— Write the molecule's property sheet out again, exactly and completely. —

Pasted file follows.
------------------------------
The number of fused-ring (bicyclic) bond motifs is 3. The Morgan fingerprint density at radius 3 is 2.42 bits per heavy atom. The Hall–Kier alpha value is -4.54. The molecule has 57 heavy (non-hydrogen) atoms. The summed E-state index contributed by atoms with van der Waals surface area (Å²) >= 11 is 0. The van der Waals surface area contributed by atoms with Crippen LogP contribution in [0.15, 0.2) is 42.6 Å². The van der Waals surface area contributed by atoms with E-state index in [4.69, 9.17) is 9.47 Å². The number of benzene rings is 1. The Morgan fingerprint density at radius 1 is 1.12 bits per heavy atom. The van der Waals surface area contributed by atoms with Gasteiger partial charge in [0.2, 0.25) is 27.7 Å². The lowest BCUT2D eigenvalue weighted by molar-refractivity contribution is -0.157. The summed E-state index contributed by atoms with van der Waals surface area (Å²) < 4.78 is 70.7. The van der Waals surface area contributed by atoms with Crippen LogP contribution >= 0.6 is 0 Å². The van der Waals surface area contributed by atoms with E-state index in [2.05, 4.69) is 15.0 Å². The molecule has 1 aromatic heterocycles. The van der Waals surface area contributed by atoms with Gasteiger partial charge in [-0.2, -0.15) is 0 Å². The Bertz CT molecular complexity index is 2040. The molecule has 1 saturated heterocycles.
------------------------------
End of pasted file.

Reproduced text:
The number of fused-ring (bicyclic) bond motifs is 3. The Morgan fingerprint density at radius 3 is 2.42 bits per heavy atom. The Hall–Kier alpha value is -4.54. The molecule has 57 heavy (non-hydrogen) atoms. The summed E-state index contributed by atoms with van der Waals surface area (Å²) >= 11 is 0. The van der Waals surface area contributed by atoms with Crippen LogP contribution in [0.15, 0.2) is 42.6 Å². The van der Waals surface area contributed by atoms with E-state index in [4.69, 9.17) is 9.47 Å². The number of benzene rings is 1. The Morgan fingerprint density at radius 1 is 1.12 bits per heavy atom. The van der Waals surface area contributed by atoms with Gasteiger partial charge in [0.2, 0.25) is 27.7 Å². The lowest BCUT2D eigenvalue weighted by molar-refractivity contribution is -0.157. The summed E-state index contributed by atoms with van der Waals surface area (Å²) < 4.78 is 70.7. The van der Waals surface area contributed by atoms with Crippen LogP contribution >= 0.6 is 0 Å². The van der Waals surface area contributed by atoms with E-state index in [2.05, 4.69) is 15.0 Å². The molecule has 1 aromatic heterocycles. The van der Waals surface area contributed by atoms with Gasteiger partial charge in [-0.2, -0.15) is 0 Å². The Bertz CT molecular complexity index is 2040. The molecule has 1 saturated heterocycles.